Stewarding the natural and cultural resources of the Cienega Watershed of Southeastern Arizona.

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News and Announcements + Views from the Watershed
Empire Ranch

A Welcome from New CWP Chair Tom Meixner

By Tom Meixner

Tom Meixner

Tom Meixner is the new chair of the Cienega Watershed Partnership.
Photo courtesy Tom Meixner.

My name is Tom Meixner, and I recently became the chair of the Cienega Watershed Partnership. I grew up in suburban Maryland in a town called Rockville. I completed undergraduate degrees in history and in soil and water conservation before coming to Tucson to pursue a PhD in hydrology. After achieving my PhD I accepted a faculty position at the University of California Riverside, where I as an assistant professor before I was hired to return to Tucson as a hydrology professor.

My interest in the Cienega Watershed springs from multiple sources: when I was a boy my family regularly camped in upstate New York for two weeks every year; I was a Boy Scout who eventually achieved the Eagle rank; and I regularly snuck out to play in the streams near the house I grew up in.

Since moving to the West 25 years ago, I have reveled in the landscapes and the natural and human history of the region. The Cienega Watershed exemplifies the many complexities of the Western landscape. The small and important riparian areas have long been a lifeblood of human habitation and for wildlife and the broader ecology of the region. The sweeping vistas have enchanted generations of visitors and residents alike. These vistas are also a working landscape for ranchers, farmers, and others.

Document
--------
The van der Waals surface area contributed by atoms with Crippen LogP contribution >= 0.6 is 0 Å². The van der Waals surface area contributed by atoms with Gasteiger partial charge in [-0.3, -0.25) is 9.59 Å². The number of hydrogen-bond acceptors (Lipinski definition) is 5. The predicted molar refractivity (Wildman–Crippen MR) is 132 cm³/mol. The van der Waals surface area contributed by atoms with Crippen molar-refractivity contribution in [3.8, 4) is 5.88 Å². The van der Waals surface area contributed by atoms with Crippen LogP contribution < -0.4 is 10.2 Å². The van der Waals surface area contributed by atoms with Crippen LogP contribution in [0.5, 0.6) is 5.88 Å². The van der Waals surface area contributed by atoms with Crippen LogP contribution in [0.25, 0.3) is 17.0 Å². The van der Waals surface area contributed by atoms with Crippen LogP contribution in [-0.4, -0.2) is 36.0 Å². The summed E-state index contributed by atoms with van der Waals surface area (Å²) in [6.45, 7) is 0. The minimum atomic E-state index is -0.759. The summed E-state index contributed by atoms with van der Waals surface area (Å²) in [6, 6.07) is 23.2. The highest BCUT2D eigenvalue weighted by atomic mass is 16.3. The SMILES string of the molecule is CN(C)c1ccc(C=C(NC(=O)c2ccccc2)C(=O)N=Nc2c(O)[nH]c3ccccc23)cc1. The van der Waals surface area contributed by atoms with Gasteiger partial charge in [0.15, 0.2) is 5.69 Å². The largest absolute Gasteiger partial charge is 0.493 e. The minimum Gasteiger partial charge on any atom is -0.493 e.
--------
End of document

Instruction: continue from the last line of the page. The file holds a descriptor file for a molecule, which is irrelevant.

This watershed is also special because of the human partnerships that brought about the creation of the Las Cienegas National Conservation Area almost 20 years ago. These human partnerships are also what have drawn me to this place.

Like any public lands, the Las Cienegas needs to be managed with multiple uses and thus multiple users in mind. Whether the subject is ranching, wildlife, fire, or the currently controversial mining activities in the watershed, the land will only be best managed when all the people and their interests in this beautiful landscape are taken into account.

I hope that in serving as chair of the CWP I can help people understand this important place in Arizona and its links to surrounding lands in terms of natural systems and the cultural and economic vitality of the region.

Header photo © by Michael McNulty /

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